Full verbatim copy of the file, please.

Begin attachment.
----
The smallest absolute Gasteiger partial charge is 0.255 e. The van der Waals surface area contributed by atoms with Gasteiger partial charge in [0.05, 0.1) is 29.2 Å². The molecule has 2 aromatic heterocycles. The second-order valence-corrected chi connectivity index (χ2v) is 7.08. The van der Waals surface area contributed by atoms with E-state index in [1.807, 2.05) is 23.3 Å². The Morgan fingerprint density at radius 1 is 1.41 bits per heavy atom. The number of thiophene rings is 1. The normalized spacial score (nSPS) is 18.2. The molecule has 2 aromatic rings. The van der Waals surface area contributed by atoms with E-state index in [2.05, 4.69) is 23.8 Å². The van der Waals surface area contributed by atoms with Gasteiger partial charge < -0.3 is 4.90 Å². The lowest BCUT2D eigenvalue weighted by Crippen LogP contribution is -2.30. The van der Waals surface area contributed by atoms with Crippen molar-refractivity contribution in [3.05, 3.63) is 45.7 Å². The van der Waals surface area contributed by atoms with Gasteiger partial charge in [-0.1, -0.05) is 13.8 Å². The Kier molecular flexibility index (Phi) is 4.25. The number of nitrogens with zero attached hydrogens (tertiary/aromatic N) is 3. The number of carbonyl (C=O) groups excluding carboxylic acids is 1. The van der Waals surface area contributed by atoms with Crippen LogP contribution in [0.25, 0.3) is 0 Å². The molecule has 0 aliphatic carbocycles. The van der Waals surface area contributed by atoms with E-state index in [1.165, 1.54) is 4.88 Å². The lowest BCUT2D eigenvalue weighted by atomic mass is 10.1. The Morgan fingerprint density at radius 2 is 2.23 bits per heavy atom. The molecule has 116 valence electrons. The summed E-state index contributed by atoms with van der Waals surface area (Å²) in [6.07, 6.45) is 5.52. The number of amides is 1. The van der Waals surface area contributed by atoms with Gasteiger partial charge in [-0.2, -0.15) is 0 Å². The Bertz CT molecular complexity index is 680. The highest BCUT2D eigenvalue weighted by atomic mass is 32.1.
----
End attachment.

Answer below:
The smallest absolute Gasteiger partial charge is 0.255 e. The van der Waals surface area contributed by atoms with Gasteiger partial charge in [0.05, 0.1) is 29.2 Å². The molecule has 2 aromatic heterocycles. The second-order valence-corrected chi connectivity index (χ2v) is 7.08. The van der Waals surface area contributed by atoms with E-state index in [1.807, 2.05) is 23.3 Å². The Morgan fingerprint density at radius 1 is 1.41 bits per heavy atom. The number of thiophene rings is 1. The normalized spacial score (nSPS) is 18.2. The molecule has 2 aromatic rings. The van der Waals surface area contributed by atoms with E-state index in [2.05, 4.69) is 23.8 Å². The van der Waals surface area contributed by atoms with Gasteiger partial charge < -0.3 is 4.90 Å². The lowest BCUT2D eigenvalue weighted by Crippen LogP contribution is -2.30. The van der Waals surface area contributed by atoms with Crippen molar-refractivity contribution in [3.05, 3.63) is 45.7 Å². The van der Waals surface area contributed by atoms with Gasteiger partial charge in [-0.1, -0.05) is 13.8 Å². The Kier molecular flexibility index (Phi) is 4.25. The number of nitrogens with zero attached hydrogens (tertiary/aromatic N) is 3. The number of carbonyl (C=O) groups excluding carboxylic acids is 1. The van der Waals surface area contributed by atoms with Crippen LogP contribution in [0.25, 0.3) is 0 Å². The molecule has 0 aliphatic carbocycles. The van der Waals surface area contributed by atoms with E-state index in [1.165, 1.54) is 4.88 Å². The lowest BCUT2D eigenvalue weighted by atomic mass is 10.1. The Morgan fingerprint density at radius 2 is 2.23 bits per heavy atom. The molecule has 116 valence electrons. The summed E-state index contributed by atoms with van der Waals surface area (Å²) in [6.07, 6.45) is 5.52. The number of amides is 1. The van der Waals surface area contributed by atoms with Gasteiger partial charge in [-0.2, -0.15) is 0 Å². The Bertz CT molecular complexity index is 680. The highest BCUT2D eigenvalue weighted by atomic mass is 32.1.